- If you do want a bridal party, keep the attire basic and affordable. Perhaps get a color swatch from the fabric store and ask them to wear an outfit that has that as the main color. This allows them to get something they are comfortable wearing and they can decide how much they want to invest, rather than having a set “the dress is $200. and the shoes are $75.”
- Location. If you are a member of a church, the member price is often cheaper, but if you want to avoid decor, nontraditional makes it easier: public parks, zoos, beaches, public or private gardens, wilderness areas, roadside chapels, vacation cabins, bed & breakfasts. If you live in the city, consider a small town nearby over the big city venues.
- Limit the venue to one. If you have an intimate wedding in mind, consider using a banquet hall from a nice restaurant, have a quick ceremony and then sit down with your guests for a meal. Near us, there are a variety of places that can seat 20 and have a lovely fireplace at one end of the private room.
- Time. Weeknight weddings or morning weddings can save money, as well as offering a unique reception. A 10 AM ceremony followed by brunch can be very pleasant. (If you are a morning person, that is!)
- Service. Consider skipping a traditional ceremony, going to the Justice Of The Peace and then inviting all your guests to meet you for a reception to celebrate.
- Bridal Attire. For the groom- go with something he’ll use again, nice slacks and a white shirt are perfect, even purchasing a nice suit is often similar in cost to renting a tuxedo, and he can use it again. A quick search on Etsy.com can bring up simple and elegant vintage wedding dresses and if you want something of this years style- consider renting your dress from Rent The Runway.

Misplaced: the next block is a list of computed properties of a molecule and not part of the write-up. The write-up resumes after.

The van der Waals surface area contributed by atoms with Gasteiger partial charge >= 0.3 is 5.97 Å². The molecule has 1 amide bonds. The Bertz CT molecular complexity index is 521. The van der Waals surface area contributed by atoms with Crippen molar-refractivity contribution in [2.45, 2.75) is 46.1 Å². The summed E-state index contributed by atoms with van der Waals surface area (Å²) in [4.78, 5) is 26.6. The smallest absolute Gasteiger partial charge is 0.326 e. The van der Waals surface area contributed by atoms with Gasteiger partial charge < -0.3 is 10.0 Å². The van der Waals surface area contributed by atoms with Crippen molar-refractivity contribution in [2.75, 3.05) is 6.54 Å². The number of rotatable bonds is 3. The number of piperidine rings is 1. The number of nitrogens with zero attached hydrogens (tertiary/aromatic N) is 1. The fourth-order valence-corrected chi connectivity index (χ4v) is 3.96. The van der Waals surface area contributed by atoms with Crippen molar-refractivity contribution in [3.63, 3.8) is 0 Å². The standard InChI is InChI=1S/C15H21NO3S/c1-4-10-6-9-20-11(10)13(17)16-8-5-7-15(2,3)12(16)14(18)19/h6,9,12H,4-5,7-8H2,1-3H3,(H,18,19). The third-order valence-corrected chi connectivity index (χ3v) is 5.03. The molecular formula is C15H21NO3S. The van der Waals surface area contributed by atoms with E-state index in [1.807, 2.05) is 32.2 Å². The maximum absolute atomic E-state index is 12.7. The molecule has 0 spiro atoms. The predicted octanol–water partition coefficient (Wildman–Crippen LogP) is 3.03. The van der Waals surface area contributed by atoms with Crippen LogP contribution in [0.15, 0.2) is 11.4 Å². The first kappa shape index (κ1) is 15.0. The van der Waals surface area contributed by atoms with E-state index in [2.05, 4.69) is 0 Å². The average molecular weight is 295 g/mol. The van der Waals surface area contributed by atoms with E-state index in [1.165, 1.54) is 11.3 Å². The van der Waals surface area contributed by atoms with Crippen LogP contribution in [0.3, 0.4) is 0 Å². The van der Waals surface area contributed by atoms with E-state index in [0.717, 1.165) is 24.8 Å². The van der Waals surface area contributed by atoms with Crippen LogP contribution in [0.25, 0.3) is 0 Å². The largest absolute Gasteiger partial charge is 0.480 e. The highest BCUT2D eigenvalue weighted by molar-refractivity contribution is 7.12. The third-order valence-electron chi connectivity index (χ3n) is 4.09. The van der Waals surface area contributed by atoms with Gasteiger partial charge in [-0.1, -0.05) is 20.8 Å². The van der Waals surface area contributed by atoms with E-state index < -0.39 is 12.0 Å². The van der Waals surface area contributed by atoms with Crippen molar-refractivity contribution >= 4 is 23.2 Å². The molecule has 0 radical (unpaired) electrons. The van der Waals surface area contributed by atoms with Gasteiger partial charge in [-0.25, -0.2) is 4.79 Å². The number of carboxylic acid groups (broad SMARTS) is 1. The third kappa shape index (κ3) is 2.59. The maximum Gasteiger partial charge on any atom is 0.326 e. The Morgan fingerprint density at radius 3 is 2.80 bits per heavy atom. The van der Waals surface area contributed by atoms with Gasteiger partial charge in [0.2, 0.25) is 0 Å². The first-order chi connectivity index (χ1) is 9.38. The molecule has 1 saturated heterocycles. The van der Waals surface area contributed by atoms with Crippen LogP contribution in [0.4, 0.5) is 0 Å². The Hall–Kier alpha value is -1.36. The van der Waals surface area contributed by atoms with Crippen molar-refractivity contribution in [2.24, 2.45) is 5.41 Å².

- Flowers & Bouquet. There are many flowers that can be simple and elegant- consider a small bouquet of lavender, lily of the valley or carrying a single stem of your favorite flower.
- Rings. When you look at rings, get what you want, not what is expected by family or friends. Many men feel that to prove their love they need to produce an extravagant rock to draw attention. True love means being honest with your spouse-to-be, in what you want as well as respecting each other’s desires (Guys- if she wants something simple, let her have simple!).
- Reception. Keeping your party small means you can just make reservations at your favorite restaurant and not worry about planning a reception. If you want informal, consider a potluck or BBQ at someone’s home, or a local park.
- Gifts. There are some pretty cool options these days with SoKind Registry, and online cash registries, people can even help cover the cost of a fabulous honeymoon, which far more fun than an extra toaster, right?!
- Favors. To be honest, all the favors I ever picked up at weddings ended up in the landfill, so let’s save the earth a little and skip those altogether.
In the end, the wedding is about the couple getting hitched. It’s not about everyone else. It’s a celebration of your relationship with each other. If you want that celebration extravagant, go for it. If you want it simple and intimate with a handful of special people around you, give yourself permission to celebrate your relationship the way you want.
In what ways will you/did you incorporate your minimalist philosophy in your wedding?